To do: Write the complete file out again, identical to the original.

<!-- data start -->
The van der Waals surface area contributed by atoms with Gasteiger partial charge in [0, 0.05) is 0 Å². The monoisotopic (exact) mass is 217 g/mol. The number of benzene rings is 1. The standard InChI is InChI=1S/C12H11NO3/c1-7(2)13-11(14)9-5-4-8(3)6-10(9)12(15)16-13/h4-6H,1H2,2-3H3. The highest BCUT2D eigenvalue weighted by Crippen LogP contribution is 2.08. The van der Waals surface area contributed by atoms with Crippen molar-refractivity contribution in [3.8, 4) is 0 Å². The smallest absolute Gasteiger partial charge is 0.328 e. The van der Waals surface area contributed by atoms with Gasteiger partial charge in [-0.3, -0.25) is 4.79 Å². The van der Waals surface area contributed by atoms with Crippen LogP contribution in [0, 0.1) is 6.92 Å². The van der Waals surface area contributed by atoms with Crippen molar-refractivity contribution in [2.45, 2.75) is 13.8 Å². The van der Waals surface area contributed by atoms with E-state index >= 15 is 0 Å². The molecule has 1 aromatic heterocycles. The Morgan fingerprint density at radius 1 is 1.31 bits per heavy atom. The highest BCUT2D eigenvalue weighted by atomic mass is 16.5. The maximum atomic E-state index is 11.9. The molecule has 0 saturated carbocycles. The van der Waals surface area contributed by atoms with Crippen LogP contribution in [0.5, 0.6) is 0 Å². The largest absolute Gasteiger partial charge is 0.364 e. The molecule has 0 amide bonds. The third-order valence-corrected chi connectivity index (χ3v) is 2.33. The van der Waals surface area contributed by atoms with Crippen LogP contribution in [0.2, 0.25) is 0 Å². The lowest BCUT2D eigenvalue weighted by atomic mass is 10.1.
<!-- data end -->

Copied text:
The van der Waals surface area contributed by atoms with Gasteiger partial charge in [0, 0.05) is 0 Å². The monoisotopic (exact) mass is 217 g/mol. The number of benzene rings is 1. The standard InChI is InChI=1S/C12H11NO3/c1-7(2)13-11(14)9-5-4-8(3)6-10(9)12(15)16-13/h4-6H,1H2,2-3H3. The highest BCUT2D eigenvalue weighted by Crippen LogP contribution is 2.08. The van der Waals surface area contributed by atoms with Crippen molar-refractivity contribution in [3.8, 4) is 0 Å². The smallest absolute Gasteiger partial charge is 0.328 e. The van der Waals surface area contributed by atoms with Gasteiger partial charge in [-0.3, -0.25) is 4.79 Å². The van der Waals surface area contributed by atoms with Crippen LogP contribution in [0, 0.1) is 6.92 Å². The van der Waals surface area contributed by atoms with Crippen molar-refractivity contribution in [2.45, 2.75) is 13.8 Å². The van der Waals surface area contributed by atoms with E-state index >= 15 is 0 Å². The molecule has 1 aromatic heterocycles. The Morgan fingerprint density at radius 1 is 1.31 bits per heavy atom. The highest BCUT2D eigenvalue weighted by atomic mass is 16.5. The maximum atomic E-state index is 11.9. The molecule has 0 saturated carbocycles. The van der Waals surface area contributed by atoms with Crippen LogP contribution in [0.5, 0.6) is 0 Å². The largest absolute Gasteiger partial charge is 0.364 e. The molecule has 0 amide bonds. The third-order valence-corrected chi connectivity index (χ3v) is 2.33. The van der Waals surface area contributed by atoms with Crippen LogP contribution in [0.2, 0.25) is 0 Å². The lowest BCUT2D eigenvalue weighted by atomic mass is 10.1.